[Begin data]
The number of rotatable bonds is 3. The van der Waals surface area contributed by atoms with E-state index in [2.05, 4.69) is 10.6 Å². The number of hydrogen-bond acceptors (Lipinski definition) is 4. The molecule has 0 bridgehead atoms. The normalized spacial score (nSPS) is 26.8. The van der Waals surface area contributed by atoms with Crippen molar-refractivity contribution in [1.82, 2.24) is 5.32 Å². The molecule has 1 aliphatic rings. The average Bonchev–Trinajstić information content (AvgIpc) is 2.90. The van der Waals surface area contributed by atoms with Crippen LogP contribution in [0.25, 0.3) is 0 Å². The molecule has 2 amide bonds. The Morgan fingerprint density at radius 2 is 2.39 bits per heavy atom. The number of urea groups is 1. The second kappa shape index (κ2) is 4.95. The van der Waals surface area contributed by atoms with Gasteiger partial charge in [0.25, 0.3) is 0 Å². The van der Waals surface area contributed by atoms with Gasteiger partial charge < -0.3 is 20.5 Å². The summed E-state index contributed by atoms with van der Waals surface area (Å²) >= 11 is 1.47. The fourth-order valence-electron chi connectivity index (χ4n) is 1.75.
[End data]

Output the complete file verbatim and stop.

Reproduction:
The number of rotatable bonds is 3. The van der Waals surface area contributed by atoms with E-state index in [2.05, 4.69) is 10.6 Å². The number of hydrogen-bond acceptors (Lipinski definition) is 4. The molecule has 0 bridgehead atoms. The normalized spacial score (nSPS) is 26.8. The van der Waals surface area contributed by atoms with Crippen molar-refractivity contribution in [1.82, 2.24) is 5.32 Å². The molecule has 1 aliphatic rings. The average Bonchev–Trinajstić information content (AvgIpc) is 2.90. The van der Waals surface area contributed by atoms with Crippen LogP contribution in [0.25, 0.3) is 0 Å². The molecule has 2 amide bonds. The Morgan fingerprint density at radius 2 is 2.39 bits per heavy atom. The number of urea groups is 1. The second kappa shape index (κ2) is 4.95. The van der Waals surface area contributed by atoms with Gasteiger partial charge in [0.25, 0.3) is 0 Å². The van der Waals surface area contributed by atoms with Gasteiger partial charge < -0.3 is 20.5 Å². The summed E-state index contributed by atoms with van der Waals surface area (Å²) >= 11 is 1.47. The fourth-order valence-electron chi connectivity index (χ4n) is 1.75.